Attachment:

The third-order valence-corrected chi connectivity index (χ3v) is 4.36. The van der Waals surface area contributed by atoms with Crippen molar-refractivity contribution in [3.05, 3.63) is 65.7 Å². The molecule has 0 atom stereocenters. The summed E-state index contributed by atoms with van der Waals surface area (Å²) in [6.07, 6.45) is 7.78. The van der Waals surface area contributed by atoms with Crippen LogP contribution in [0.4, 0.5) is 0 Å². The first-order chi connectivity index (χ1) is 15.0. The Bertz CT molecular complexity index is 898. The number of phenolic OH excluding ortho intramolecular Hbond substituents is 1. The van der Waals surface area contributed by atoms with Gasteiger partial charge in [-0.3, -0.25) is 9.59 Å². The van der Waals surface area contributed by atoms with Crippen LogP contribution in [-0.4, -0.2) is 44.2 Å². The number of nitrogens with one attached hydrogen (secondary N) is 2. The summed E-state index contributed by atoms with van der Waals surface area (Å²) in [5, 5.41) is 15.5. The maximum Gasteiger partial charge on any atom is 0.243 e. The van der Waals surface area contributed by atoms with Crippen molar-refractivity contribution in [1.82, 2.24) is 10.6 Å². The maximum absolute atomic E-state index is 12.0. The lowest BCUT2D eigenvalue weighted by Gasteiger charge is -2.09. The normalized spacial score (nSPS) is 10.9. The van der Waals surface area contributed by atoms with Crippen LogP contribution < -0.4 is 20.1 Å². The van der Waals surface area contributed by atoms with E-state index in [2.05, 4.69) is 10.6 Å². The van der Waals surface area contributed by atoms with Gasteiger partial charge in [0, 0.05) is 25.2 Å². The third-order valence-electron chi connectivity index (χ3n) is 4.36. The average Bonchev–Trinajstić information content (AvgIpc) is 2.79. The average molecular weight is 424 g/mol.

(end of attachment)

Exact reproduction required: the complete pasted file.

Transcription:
The third-order valence-corrected chi connectivity index (χ3v) is 4.36. The van der Waals surface area contributed by atoms with Crippen molar-refractivity contribution in [3.05, 3.63) is 65.7 Å². The molecule has 0 atom stereocenters. The summed E-state index contributed by atoms with van der Waals surface area (Å²) in [6.07, 6.45) is 7.78. The van der Waals surface area contributed by atoms with Crippen LogP contribution in [0.4, 0.5) is 0 Å². The first-order chi connectivity index (χ1) is 15.0. The Bertz CT molecular complexity index is 898. The number of phenolic OH excluding ortho intramolecular Hbond substituents is 1. The van der Waals surface area contributed by atoms with Gasteiger partial charge in [-0.3, -0.25) is 9.59 Å². The van der Waals surface area contributed by atoms with Crippen LogP contribution in [-0.4, -0.2) is 44.2 Å². The number of nitrogens with one attached hydrogen (secondary N) is 2. The summed E-state index contributed by atoms with van der Waals surface area (Å²) in [5, 5.41) is 15.5. The maximum Gasteiger partial charge on any atom is 0.243 e. The van der Waals surface area contributed by atoms with Crippen molar-refractivity contribution in [1.82, 2.24) is 10.6 Å². The maximum absolute atomic E-state index is 12.0. The lowest BCUT2D eigenvalue weighted by Gasteiger charge is -2.09. The normalized spacial score (nSPS) is 10.9. The van der Waals surface area contributed by atoms with Crippen LogP contribution < -0.4 is 20.1 Å². The van der Waals surface area contributed by atoms with E-state index in [2.05, 4.69) is 10.6 Å². The van der Waals surface area contributed by atoms with Gasteiger partial charge in [0, 0.05) is 25.2 Å². The third-order valence-electron chi connectivity index (χ3n) is 4.36. The average Bonchev–Trinajstić information content (AvgIpc) is 2.79. The average molecular weight is 424 g/mol.